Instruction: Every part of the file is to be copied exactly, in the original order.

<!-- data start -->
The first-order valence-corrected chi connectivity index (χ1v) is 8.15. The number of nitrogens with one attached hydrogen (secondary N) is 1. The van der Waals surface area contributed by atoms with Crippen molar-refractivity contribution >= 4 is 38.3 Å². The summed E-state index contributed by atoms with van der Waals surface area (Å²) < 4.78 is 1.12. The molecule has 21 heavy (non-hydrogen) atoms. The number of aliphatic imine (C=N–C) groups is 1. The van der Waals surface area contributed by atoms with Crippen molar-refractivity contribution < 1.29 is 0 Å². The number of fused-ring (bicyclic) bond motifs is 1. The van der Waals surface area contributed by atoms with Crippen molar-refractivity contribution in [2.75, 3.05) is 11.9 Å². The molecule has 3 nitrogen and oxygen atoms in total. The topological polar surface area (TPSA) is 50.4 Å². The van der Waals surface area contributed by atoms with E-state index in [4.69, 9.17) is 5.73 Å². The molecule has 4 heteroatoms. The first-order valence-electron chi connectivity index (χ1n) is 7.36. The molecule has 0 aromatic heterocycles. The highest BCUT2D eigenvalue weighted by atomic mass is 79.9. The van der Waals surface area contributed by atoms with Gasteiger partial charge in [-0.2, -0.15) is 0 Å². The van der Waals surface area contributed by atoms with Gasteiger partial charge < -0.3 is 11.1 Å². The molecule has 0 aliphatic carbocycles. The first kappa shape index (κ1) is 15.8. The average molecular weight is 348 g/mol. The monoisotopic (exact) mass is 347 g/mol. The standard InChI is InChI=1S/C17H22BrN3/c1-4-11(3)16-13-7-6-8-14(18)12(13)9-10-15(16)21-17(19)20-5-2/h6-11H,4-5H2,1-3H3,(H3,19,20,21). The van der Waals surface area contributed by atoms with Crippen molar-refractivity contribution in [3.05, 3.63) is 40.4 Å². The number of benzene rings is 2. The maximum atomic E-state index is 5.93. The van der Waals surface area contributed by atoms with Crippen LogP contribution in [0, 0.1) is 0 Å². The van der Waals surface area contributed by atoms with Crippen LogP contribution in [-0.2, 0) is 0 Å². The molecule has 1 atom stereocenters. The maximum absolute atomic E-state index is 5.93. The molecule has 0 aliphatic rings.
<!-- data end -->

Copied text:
The first-order valence-corrected chi connectivity index (χ1v) is 8.15. The number of nitrogens with one attached hydrogen (secondary N) is 1. The van der Waals surface area contributed by atoms with Crippen molar-refractivity contribution >= 4 is 38.3 Å². The summed E-state index contributed by atoms with van der Waals surface area (Å²) < 4.78 is 1.12. The molecule has 21 heavy (non-hydrogen) atoms. The number of aliphatic imine (C=N–C) groups is 1. The van der Waals surface area contributed by atoms with Crippen molar-refractivity contribution < 1.29 is 0 Å². The number of fused-ring (bicyclic) bond motifs is 1. The van der Waals surface area contributed by atoms with Crippen molar-refractivity contribution in [2.75, 3.05) is 11.9 Å². The molecule has 3 nitrogen and oxygen atoms in total. The topological polar surface area (TPSA) is 50.4 Å². The van der Waals surface area contributed by atoms with E-state index in [4.69, 9.17) is 5.73 Å². The molecule has 4 heteroatoms. The first-order valence-electron chi connectivity index (χ1n) is 7.36. The molecule has 0 aromatic heterocycles. The highest BCUT2D eigenvalue weighted by atomic mass is 79.9. The van der Waals surface area contributed by atoms with Gasteiger partial charge in [-0.2, -0.15) is 0 Å². The van der Waals surface area contributed by atoms with Gasteiger partial charge < -0.3 is 11.1 Å². The molecule has 0 aliphatic carbocycles. The first kappa shape index (κ1) is 15.8. The average molecular weight is 348 g/mol. The monoisotopic (exact) mass is 347 g/mol. The standard InChI is InChI=1S/C17H22BrN3/c1-4-11(3)16-13-7-6-8-14(18)12(13)9-10-15(16)21-17(19)20-5-2/h6-11H,4-5H2,1-3H3,(H3,19,20,21). The van der Waals surface area contributed by atoms with Crippen molar-refractivity contribution in [3.05, 3.63) is 40.4 Å². The number of benzene rings is 2. The maximum atomic E-state index is 5.93. The van der Waals surface area contributed by atoms with Crippen LogP contribution in [0, 0.1) is 0 Å². The van der Waals surface area contributed by atoms with Crippen LogP contribution in [-0.2, 0) is 0 Å². The molecule has 1 atom stereocenters. The maximum absolute atomic E-state index is 5.93. The molecule has 0 aliphatic rings.